The ethanol group CropEnergies called "incomprehensible" the European Union's decision to scrap specific carbon-reduction targets in road fuel from the end of 2020.
The company claimed that the EU's latest policy proposals would increase the amount of fossil fules used, while a drive to increase the use of biofuel from wastes and residues would trigger a shortage of animal feed in years to come.
CropEnergies pledge to lobby for binding targets on the use of renewable fuels in the transport sector.
On November 30 last year, the European Commission put forward proposals for its new energy policy, to run until 2030, after the current measures expire at the end of 2020. .
These new measures include the increased use of renewable energy, but notably fail to set targets for carbon reduction in road fuel.
And policy makers aim for a sharp increase in so-called "second generation" biofuels, made from waste products and non-food feedstocks, at the expense of fuels made from arable feedstocks.
This would mean less potentially less demand for CropEnergies' ethanol, produced from cereals and sugar beet.
CropEnergies said it was "incomprehensible that the European Commission intends to do away with specific targets for improving the greenhouse gas balance sheet of fuels after 2020".
"It is to be feared that the 2020s will develop into a lost decade for climate and environmental protection on Europe's roads," the company said.
In fact, the company claimed that the proposals "would result in more fossil fuels, or those even more harmful to the environment being consumed".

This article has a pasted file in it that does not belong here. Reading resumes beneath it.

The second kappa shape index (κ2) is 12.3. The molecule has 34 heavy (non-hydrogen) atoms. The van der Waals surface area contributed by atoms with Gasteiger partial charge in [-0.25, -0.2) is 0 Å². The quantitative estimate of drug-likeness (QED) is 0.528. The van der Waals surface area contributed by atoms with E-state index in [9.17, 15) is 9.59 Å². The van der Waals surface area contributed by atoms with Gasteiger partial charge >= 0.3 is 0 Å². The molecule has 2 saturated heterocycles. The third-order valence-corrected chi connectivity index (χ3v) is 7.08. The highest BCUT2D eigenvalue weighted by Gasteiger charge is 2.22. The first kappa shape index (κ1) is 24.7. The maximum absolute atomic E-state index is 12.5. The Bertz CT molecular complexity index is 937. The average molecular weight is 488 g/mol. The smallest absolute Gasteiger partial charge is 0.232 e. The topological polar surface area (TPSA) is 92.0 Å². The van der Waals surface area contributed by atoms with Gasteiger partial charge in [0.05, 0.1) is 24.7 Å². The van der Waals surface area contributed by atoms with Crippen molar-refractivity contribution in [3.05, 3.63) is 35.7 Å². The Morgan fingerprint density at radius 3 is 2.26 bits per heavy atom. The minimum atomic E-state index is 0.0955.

CropEnergies also claimed that the drive to increase the use of second-generation biofuels at the expense of first-generation overlooked the economic benefits of using arable crops for fuel.
"The European Commission justifies its intention by referring to the purportedly moderate climate effects of biofuels from arable crops," said CropEnergies.
But the company flagged up the fact that "the manufacture of protein-rich food and animal feed products connected with the production process replaces extensive soy imports from North and South America".
The production of bioethanol leaves behind high-protein residues that are fed to animals.
CropEnergies also pointed to the support the ethanol industry supplies to grain farmers.
"By using feed grain from the surplus region of Europe, the ethanol industry is also reducing market pressure, particularly in the case of low-quality grain," CropEnergies added.
"Alternative bio fuels, such as ethanol from straw or wood, are currently not yet commercially available on account of their high costs."
"Furthermore, it is usually not possible to produce valuable and protein-rich food and animal feed products from the raw materials."
"The reduction in biofuels from arable crops in favour of alternative fuels proposed by the European Commission would therefore drastically increase the problem of soy imports."
By William Clarke